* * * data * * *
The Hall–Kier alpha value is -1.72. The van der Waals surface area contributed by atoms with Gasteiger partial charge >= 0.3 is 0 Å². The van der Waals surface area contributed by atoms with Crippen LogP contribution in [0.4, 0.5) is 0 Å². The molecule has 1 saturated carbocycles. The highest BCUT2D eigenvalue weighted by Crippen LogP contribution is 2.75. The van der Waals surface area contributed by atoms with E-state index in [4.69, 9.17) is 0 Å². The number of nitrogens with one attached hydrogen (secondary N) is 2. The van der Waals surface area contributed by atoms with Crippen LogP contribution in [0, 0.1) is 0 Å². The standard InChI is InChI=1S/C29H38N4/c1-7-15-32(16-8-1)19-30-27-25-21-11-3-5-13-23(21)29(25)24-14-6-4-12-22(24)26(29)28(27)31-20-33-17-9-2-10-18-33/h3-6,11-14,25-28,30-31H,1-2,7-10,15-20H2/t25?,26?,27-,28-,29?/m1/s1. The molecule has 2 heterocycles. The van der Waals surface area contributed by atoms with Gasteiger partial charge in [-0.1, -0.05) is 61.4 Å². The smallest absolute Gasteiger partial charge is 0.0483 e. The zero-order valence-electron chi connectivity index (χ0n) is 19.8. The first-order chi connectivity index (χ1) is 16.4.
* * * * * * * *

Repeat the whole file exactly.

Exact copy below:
The Hall–Kier alpha value is -1.72. The van der Waals surface area contributed by atoms with Gasteiger partial charge >= 0.3 is 0 Å². The van der Waals surface area contributed by atoms with Crippen LogP contribution in [0.4, 0.5) is 0 Å². The molecule has 1 saturated carbocycles. The highest BCUT2D eigenvalue weighted by Crippen LogP contribution is 2.75. The van der Waals surface area contributed by atoms with E-state index in [4.69, 9.17) is 0 Å². The number of nitrogens with one attached hydrogen (secondary N) is 2. The van der Waals surface area contributed by atoms with Crippen LogP contribution in [0, 0.1) is 0 Å². The standard InChI is InChI=1S/C29H38N4/c1-7-15-32(16-8-1)19-30-27-25-21-11-3-5-13-23(21)29(25)24-14-6-4-12-22(24)26(29)28(27)31-20-33-17-9-2-10-18-33/h3-6,11-14,25-28,30-31H,1-2,7-10,15-20H2/t25?,26?,27-,28-,29?/m1/s1. The molecule has 2 heterocycles. The van der Waals surface area contributed by atoms with Gasteiger partial charge in [-0.1, -0.05) is 61.4 Å². The smallest absolute Gasteiger partial charge is 0.0483 e. The zero-order valence-electron chi connectivity index (χ0n) is 19.8. The first-order chi connectivity index (χ1) is 16.4.